One of those “doctrines” I’ve been thinking about lately is the concept of creationism versus evolution. I understand that Genesis records God creating the heavens and the earth, all the animals, people, and so forth. However, it is striking that the creation account is extremely similar to other ancient cultures’ creation myths. While it is not a replica, it is certainly similar. This begs the question of whether or not we should see the Genesis creation account as a literal retelling of events or as a way of understanding Israel’s origins.

I am by no means an expert on this. However, I have been doing quite a bit of reading lately online. If you’re interested and have time, check out some of these blog posts by other writers. They have some interesting things to say:

Tad Delay

Kurt Willems

Peter Enns

It should be noted that most biblical scholars and theologians in academia have already gotten past this question. Evolution isn’t just a “theory,” as many of us were taught in Sunday school and youth group. It’s so widely accepted as to be considered fact. If Evangelicalism at large is unable to accept something like this, it will continue to lose its viability in the present world.

I also want you to know I’m not saying that I think evolution and whatever other things we know about the origin of the universe or world happened on its own. I believe in a creator God that does things we don’t understand. Evolution, for me, is completely compatible with a truly biblical Christianity.

Would You Embrace Unknowing?

How often do we actually question our beliefs?

It seems to me that the general problem with most people is that they (including myself) can easily say, “I believe this but I could be wrong,” while still acting as if they know that they are absolutely correct in their assumptions. Honestly, if that were actually true, we wouldn’t be so sure of our beliefs.

I am not saying that skepticism about everything is the answer. I do not wish for people to simply reject all the systems with which they believe and decide to not believe in anything. That is impossible. We are all given a story when we are born.

For example, I am white, male, and from the south. The chances of me growing up in a Christian (read: Evangelical) family or community were pretty high. It may not be solely for this reason that I am a Christian – I understand that there are those born outside of traditions that willingly take part in them. What makes me think I can be arrogant enough to simply assume that those stories are “correct,” simply because I was born into Evangelicalism?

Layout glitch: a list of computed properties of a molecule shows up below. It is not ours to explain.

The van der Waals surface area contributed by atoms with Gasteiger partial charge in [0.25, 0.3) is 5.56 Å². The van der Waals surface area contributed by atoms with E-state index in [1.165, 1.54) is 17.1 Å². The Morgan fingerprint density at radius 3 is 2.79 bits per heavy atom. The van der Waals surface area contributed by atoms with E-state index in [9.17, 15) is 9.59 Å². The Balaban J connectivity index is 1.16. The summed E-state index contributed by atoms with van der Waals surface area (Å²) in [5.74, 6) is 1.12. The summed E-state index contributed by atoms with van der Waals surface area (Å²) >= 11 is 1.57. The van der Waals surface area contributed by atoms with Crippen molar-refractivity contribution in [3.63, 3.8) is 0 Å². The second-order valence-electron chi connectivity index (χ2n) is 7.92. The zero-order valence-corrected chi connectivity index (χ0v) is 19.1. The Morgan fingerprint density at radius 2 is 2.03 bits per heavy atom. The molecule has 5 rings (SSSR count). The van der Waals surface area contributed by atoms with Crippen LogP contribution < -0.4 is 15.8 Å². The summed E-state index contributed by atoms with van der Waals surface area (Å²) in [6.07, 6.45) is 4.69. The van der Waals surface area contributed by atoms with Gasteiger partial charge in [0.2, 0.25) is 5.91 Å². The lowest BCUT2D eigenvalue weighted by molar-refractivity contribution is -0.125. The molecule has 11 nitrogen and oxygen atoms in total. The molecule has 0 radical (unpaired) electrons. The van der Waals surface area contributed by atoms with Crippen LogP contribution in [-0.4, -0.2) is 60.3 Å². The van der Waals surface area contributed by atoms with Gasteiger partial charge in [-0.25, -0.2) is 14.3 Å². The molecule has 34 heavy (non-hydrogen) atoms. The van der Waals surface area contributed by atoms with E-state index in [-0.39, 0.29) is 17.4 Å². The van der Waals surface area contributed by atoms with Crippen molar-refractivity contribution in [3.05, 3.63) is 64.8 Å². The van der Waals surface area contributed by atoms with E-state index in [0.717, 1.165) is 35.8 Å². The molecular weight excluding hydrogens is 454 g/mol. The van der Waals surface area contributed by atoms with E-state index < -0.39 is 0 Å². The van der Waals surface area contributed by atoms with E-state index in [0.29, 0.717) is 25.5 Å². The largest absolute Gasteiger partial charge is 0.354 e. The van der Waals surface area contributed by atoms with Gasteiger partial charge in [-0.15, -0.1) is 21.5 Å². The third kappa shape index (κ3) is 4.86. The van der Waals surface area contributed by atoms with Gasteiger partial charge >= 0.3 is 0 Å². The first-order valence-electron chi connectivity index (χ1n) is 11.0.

There are a multitude of ways to express Christianity. Think of Catholicism, Greek Orthodoxy, Methodism; the list could go on and on. Simply because I operate with a certain hermeneutic of Scripture and interpretation of the Christian tradition, it doesn’t mean that I have Christianity “right.” For that matter, I’m coming to think maybe there isn’t a “right” way (in the sense that we think of labels like “right” and “wrong”) of being a Christian. And perhaps this even works outside of Christianity. Simply because I am a part of a tradition that has perpetuated a certain understanding about life, death, the afterlife, unbelief, heaven, hell, and so on, does not mean I can automatically assume my “rightness.”

Please do not misunderstand me. I am not saying this so that Christians will question their beliefs to the point of unbelief. I am simply asking for Christians to be willing to honestly question our beliefs. To put them on the chopping block, so to speak, with the willingness to give them up if they are shown to be unTruth (yes, Truth with a capital T). This is the only way we will be true believers. Otherwise, our faith is misguided. We are arrogant if we assume anything else.